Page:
How we Measure the Distance to Stars

Someone asked me last week how we know how far away the stars are if we can’t travel to them. Whenever someone asks me an astronomy/physics related question I try to give a clear concise answer to the best of my knowledge. Afterwards, I always think of better ways I could have explained the answer. Now I’ll take the liberty of using my blog as a medium for explaining this concept. First look at the following diagram. 

There are actually a few different ways to measure the distance to stars but the first method scientists used is called stellar parallax. This method only works for close stars (relatively speaking) and uses a phenomenon with which we can experiment with our own eyes. Hold your finger at arms length and look at it with one eye open. Note what lies behind it in the background. Now switch eyes and see how your finger has “moved” with respect to the background. That is called parallax. Do it with the stars and it’s called stellar parallax. If you can measure the angular distance that your finger has “moved”, and you know the distance between your eyes, you can calculate the distance from your eyes to your finger. The way we do it with the stars only differs in that we use the orbit of the Earth around the Sun to observe the “movement” of a star against a background of more distant stars. We know the distance from the Earth to the Sun to be ~93 million miles. We measure the annual amount of movement a star makes in arcseconds (an arcsecond is 1/60th of an arcminute which in turn is 1/60th of a degree. You end up using only half of that angle so as to achieve a right angle). Knowing that opposite angles are equal, we now have a right angle for which we know the length of one of its legs and the measure of one of its angles (in addition to the 90 degree angle). Using basic trigonometry we can take the tangent of the observed angle (called the parallax angle) and solve for the length of the unknown leg.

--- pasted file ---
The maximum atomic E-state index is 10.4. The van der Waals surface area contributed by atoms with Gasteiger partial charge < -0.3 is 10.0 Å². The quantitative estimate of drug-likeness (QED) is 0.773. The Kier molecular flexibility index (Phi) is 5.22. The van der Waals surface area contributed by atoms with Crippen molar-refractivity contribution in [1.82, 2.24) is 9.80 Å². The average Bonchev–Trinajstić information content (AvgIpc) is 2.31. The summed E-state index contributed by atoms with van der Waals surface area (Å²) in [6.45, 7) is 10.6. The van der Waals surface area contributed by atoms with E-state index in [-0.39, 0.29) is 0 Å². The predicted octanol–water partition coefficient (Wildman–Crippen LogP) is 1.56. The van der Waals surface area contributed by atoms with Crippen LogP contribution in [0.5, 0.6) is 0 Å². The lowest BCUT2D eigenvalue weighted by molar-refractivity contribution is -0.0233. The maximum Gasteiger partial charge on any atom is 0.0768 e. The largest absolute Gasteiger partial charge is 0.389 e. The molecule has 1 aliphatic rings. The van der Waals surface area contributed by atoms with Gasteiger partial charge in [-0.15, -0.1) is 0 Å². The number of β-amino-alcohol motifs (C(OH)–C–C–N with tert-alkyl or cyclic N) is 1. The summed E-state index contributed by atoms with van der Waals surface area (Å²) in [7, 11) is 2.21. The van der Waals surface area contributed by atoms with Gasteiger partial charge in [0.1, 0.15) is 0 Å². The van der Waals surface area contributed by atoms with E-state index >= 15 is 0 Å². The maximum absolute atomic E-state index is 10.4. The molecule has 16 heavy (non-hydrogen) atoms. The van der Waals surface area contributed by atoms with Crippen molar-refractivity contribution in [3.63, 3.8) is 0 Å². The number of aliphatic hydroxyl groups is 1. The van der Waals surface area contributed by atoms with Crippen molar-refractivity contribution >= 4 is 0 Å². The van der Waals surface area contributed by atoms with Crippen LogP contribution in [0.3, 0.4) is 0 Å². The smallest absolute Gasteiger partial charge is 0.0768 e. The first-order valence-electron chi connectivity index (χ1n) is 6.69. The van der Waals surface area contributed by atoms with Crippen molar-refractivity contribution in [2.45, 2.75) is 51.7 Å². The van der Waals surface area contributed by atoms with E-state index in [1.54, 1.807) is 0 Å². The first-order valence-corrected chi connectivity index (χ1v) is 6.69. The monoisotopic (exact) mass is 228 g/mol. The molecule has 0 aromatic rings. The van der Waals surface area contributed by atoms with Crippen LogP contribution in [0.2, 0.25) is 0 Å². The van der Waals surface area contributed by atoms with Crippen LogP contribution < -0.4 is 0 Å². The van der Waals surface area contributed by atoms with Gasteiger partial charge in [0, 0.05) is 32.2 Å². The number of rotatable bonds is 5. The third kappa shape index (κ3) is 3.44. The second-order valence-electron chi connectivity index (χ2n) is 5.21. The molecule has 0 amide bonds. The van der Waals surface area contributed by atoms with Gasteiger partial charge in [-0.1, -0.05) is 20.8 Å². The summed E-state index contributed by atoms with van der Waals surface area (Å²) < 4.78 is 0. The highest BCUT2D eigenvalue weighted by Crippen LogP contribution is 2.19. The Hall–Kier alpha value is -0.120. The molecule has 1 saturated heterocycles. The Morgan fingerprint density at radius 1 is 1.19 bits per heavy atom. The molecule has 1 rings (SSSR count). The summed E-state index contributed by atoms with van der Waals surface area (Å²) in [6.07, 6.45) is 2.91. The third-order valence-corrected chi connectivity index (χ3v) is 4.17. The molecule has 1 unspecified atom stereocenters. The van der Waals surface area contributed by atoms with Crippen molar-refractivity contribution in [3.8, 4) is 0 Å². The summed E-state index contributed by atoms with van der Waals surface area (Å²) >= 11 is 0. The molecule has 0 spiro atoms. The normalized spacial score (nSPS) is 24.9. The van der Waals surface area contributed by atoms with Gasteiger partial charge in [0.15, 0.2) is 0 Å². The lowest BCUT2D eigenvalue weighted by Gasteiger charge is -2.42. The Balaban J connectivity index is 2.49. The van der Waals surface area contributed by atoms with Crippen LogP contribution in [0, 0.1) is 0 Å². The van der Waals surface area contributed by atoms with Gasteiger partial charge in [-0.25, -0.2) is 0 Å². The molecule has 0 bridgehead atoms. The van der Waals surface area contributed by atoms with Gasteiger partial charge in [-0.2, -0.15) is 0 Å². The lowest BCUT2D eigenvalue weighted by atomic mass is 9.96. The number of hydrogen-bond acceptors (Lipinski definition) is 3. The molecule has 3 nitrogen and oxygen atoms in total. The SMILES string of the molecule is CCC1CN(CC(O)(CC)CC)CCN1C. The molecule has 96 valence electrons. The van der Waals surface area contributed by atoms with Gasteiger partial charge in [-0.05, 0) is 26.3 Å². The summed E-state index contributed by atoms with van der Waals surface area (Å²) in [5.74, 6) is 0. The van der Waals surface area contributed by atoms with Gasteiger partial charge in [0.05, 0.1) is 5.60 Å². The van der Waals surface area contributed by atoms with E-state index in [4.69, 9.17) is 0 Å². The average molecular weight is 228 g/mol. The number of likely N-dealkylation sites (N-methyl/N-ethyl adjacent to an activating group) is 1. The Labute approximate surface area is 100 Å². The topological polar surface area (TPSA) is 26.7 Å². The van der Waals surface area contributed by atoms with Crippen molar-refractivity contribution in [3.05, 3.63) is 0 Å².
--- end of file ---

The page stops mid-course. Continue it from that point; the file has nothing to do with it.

tangent = opposite/adjacent     , therefore

tangent(parallax angle) = (93 million miles)/(parallax angle)

The answer to this equation is the distance to the star. Scientist, however, typically forego this calculation and just measure stellar distance in a simpler unit called parsecs (parallax seconds). To measure in parsecs, simply invert the parallax angle (1/arcseconds). Then if a more layman unit is needed use a conversion factor. For example, 1 parsec is roughly equal to 19 trillion miles. The star with the largest known parallax angle and therefore the closest to our star is Proxima Centauri which exhibits a parallax angle of 0.77 arcseconds corresponding to a distance of 1.29 parsecs or about 24 trillion miles.

5 thoughts on “How we Measure the Distance to Stars

  • Toni Hansen says:

    Okay, remember when I told you about figuring out your dominant eye and you said I was full of crap? That parallax thing is the same thing! Point your finger at something with one eye closed, then open your other eye, see how the object moved, then look with both eyes. When you look with both eyes, does it look the same as when you looked with your left or your right? Bingo. Dominant eye. It’s the same exact thing that I was trying to show you in the store, except I was making a circle with my hand around the object instead of pointing at it.

    • wetjosh says:

      Yes I remember you telling me this and my position hasn’t changed – you’re still full of crap. Here’s an easy way to disprove your theory: take an object with sharp edges (I used the iPhone 4 on which I’m typing this comment but any cube-ish object will suffice) and hold it at half arm’s length. Line up the LEFT edge of the object with the line of sight of your RIGHT eye so that the RIGHT eye is on the verge of seeing the LEFT side but doesn’t actually see it. Now do your test. According to your test you will find your LEFT eye is the “dominant” eye. Now repeat the test but switching all the LEFTS with RIGHTS and vice versa. Now your RIGHT eye is dominant. Pseudoscience DEBUNKED.

  • Jeremy says:

    This was useful. Now I know how to measure exceptionally obese cats. My neighbor’s cat must be at least 3 parsecs wide.

    “You’ve never heard of the Millennium Falcon?…It’s the ship that made the Kessel Run in less than twelve parsecs.”
    ―Han Solo

Leave a Reply

Wordpress theme JaeDubya © 2019 | All Right Reserved | Designed & coded by J. Arthur Wetenkamp